The Mouse, the Frog, and the Hawk

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The Mouse, the Frog, and the Hawk
by Aesop

Caxton's translation (1484)[edit]

Of the rat / and of the frogge

/ Now it be so / that as the rat wente in pylgremage / he came by a Ryuer / and demaunded helpe of a frogge for to passe / and go ouer the water / And thenne the frogge bound the rats foote to her foote / and thus swymed vnto the myddes ouer the Ryuer / And as they were there the frogge stood stylle / to thende that the rat shold be drowned / And in the meane whyle came a kyte vpon them / and bothe bare them with hym / This fable made Esope for a symylytude whiche is prouffitable to many folkes / For he that thynketh euylle ageynst good / the euylle whiche he thynketh shall ones falle vpon hym self /

This fable made Esope for a symylytude whiche is prouffitable to many folkes / For he that thynketh euylle ageynst good / the euylle whiche he thynketh shall ones falle vpon hym self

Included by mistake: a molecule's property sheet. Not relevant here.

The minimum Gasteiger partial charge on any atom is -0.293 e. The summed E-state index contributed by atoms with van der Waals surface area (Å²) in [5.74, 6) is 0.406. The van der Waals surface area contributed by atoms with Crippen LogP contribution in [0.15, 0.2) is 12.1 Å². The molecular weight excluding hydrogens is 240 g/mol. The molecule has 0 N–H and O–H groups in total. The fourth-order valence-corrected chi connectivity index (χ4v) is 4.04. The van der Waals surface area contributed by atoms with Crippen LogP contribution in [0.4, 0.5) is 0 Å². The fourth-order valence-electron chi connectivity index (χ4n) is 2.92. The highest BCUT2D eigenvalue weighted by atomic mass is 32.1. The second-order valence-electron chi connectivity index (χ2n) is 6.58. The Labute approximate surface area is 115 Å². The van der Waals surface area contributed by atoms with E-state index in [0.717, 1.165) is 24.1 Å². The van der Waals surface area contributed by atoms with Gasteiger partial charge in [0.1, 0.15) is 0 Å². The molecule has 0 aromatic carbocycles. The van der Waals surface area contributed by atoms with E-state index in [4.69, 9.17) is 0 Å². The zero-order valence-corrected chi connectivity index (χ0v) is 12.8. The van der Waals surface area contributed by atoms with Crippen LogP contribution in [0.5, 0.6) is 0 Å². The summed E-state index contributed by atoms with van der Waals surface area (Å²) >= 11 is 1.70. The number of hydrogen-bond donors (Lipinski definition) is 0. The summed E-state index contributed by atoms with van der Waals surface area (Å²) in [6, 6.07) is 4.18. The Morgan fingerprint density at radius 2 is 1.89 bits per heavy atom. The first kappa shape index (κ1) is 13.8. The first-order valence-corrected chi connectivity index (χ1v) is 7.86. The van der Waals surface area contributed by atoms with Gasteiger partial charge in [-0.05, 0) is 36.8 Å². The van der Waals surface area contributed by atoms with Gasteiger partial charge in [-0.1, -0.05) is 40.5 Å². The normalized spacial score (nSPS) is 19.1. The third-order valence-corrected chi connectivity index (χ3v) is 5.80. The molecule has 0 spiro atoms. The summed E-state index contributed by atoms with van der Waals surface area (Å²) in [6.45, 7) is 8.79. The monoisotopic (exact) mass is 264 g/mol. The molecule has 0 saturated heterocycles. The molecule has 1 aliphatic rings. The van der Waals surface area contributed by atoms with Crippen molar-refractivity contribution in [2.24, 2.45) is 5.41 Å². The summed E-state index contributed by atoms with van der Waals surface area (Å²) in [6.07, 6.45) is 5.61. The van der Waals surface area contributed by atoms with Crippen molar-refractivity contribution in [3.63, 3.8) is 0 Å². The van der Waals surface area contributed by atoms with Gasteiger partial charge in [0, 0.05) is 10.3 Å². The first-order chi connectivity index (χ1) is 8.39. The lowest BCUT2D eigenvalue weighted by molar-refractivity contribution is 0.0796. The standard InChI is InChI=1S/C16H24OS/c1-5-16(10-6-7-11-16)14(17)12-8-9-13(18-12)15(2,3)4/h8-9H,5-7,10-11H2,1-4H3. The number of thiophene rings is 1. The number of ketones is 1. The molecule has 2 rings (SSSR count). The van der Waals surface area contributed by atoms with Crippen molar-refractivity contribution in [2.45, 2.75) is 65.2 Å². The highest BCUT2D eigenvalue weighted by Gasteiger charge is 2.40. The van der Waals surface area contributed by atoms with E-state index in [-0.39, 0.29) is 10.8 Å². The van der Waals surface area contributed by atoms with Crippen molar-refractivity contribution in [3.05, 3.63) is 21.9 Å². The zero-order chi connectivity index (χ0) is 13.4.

L'Estrange's translation (1692)[edit]

A FROG AND A MOUSE

There fell out a bloody Quarrel once betwixt the Frogs and the Mice, about the sovereignty of the Fens; and whilst two of their Companions were disputing it at Sword’s Point, down comes a Kite powdering upon them in the Interim, and gobbets up both together, to part the Fray.

THE MORAL OF THE TWO FABLES ABOVE. ‘Tis the Fate of all Gotham Quarrels, when Fools go together by the Ears, to have Knaves run away with the Stakes.

Townsend's translation (1887)[edit]

A Mouse who always lived on the land, by an unlucky chance formed an intimate acquaintance with a Frog, who lived for the most part in the water. The Frog, one day intent on mischief, bound the foot of the Mouse tightly to his own. Thus joined together, the Frog first of all led his friend the Mouse to the meadow where they were accustomed to find their food. After this, he gradually led him towards the pool in which he lived, until reaching the very brink, he suddenly jumped in, dragging the Mouse with him. The Frog enjoyed the water amazingly, and swam croaking about, as if he had done a good deed. The unhappy Mouse was soon suffocated by the water, and his dead body floated about on the surface, tied to the foot of the Frog. A Hawk observed it, and, pouncing upon it with his talons, carried it aloft. The Frog, being still fastened to the leg of the Mouse, was also carried off a prisoner, and was eaten by the Hawk.

Harm hatch, harm catch.